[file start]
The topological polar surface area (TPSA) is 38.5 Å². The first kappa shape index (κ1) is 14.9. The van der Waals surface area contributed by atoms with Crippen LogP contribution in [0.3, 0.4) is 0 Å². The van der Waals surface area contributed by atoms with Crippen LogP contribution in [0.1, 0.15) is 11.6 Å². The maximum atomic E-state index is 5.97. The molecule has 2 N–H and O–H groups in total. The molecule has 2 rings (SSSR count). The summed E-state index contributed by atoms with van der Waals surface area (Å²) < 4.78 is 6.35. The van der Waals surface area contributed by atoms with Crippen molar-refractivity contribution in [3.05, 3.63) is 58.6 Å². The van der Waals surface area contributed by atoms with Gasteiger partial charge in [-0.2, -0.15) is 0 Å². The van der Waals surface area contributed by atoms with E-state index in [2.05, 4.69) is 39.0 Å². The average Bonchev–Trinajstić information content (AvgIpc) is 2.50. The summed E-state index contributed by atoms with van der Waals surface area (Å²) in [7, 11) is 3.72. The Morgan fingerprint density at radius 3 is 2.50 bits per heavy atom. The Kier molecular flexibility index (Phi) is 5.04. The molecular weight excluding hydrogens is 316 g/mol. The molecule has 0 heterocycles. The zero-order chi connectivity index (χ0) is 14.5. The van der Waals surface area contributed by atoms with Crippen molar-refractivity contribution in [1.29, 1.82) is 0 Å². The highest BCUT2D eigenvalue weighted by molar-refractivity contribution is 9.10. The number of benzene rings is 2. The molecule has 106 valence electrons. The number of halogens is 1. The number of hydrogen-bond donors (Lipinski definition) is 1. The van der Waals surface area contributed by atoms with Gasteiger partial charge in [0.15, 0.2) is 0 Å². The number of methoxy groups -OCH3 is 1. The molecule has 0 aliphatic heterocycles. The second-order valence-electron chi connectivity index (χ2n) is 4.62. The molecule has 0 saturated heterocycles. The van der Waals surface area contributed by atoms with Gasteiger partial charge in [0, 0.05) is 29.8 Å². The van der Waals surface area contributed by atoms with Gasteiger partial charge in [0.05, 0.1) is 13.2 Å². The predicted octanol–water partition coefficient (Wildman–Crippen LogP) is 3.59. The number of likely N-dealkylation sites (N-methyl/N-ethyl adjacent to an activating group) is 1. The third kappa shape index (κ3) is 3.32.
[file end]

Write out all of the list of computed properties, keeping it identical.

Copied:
The topological polar surface area (TPSA) is 38.5 Å². The first kappa shape index (κ1) is 14.9. The van der Waals surface area contributed by atoms with Crippen LogP contribution in [0.3, 0.4) is 0 Å². The van der Waals surface area contributed by atoms with Crippen LogP contribution in [0.1, 0.15) is 11.6 Å². The maximum atomic E-state index is 5.97. The molecule has 2 N–H and O–H groups in total. The molecule has 2 rings (SSSR count). The summed E-state index contributed by atoms with van der Waals surface area (Å²) < 4.78 is 6.35. The van der Waals surface area contributed by atoms with Crippen molar-refractivity contribution in [3.05, 3.63) is 58.6 Å². The van der Waals surface area contributed by atoms with Gasteiger partial charge in [-0.2, -0.15) is 0 Å². The van der Waals surface area contributed by atoms with E-state index in [2.05, 4.69) is 39.0 Å². The average Bonchev–Trinajstić information content (AvgIpc) is 2.50. The summed E-state index contributed by atoms with van der Waals surface area (Å²) in [7, 11) is 3.72. The Morgan fingerprint density at radius 3 is 2.50 bits per heavy atom. The Kier molecular flexibility index (Phi) is 5.04. The molecular weight excluding hydrogens is 316 g/mol. The molecule has 0 heterocycles. The zero-order chi connectivity index (χ0) is 14.5. The van der Waals surface area contributed by atoms with Crippen molar-refractivity contribution in [1.29, 1.82) is 0 Å². The highest BCUT2D eigenvalue weighted by molar-refractivity contribution is 9.10. The number of benzene rings is 2. The molecule has 106 valence electrons. The number of halogens is 1. The number of hydrogen-bond donors (Lipinski definition) is 1. The van der Waals surface area contributed by atoms with Gasteiger partial charge in [0.15, 0.2) is 0 Å². The number of methoxy groups -OCH3 is 1. The molecule has 0 aliphatic heterocycles. The second-order valence-electron chi connectivity index (χ2n) is 4.62. The molecule has 0 saturated heterocycles. The van der Waals surface area contributed by atoms with Gasteiger partial charge in [0, 0.05) is 29.8 Å². The van der Waals surface area contributed by atoms with Gasteiger partial charge in [0.05, 0.1) is 13.2 Å². The predicted octanol–water partition coefficient (Wildman–Crippen LogP) is 3.59. The number of likely N-dealkylation sites (N-methyl/N-ethyl adjacent to an activating group) is 1. The third kappa shape index (κ3) is 3.32.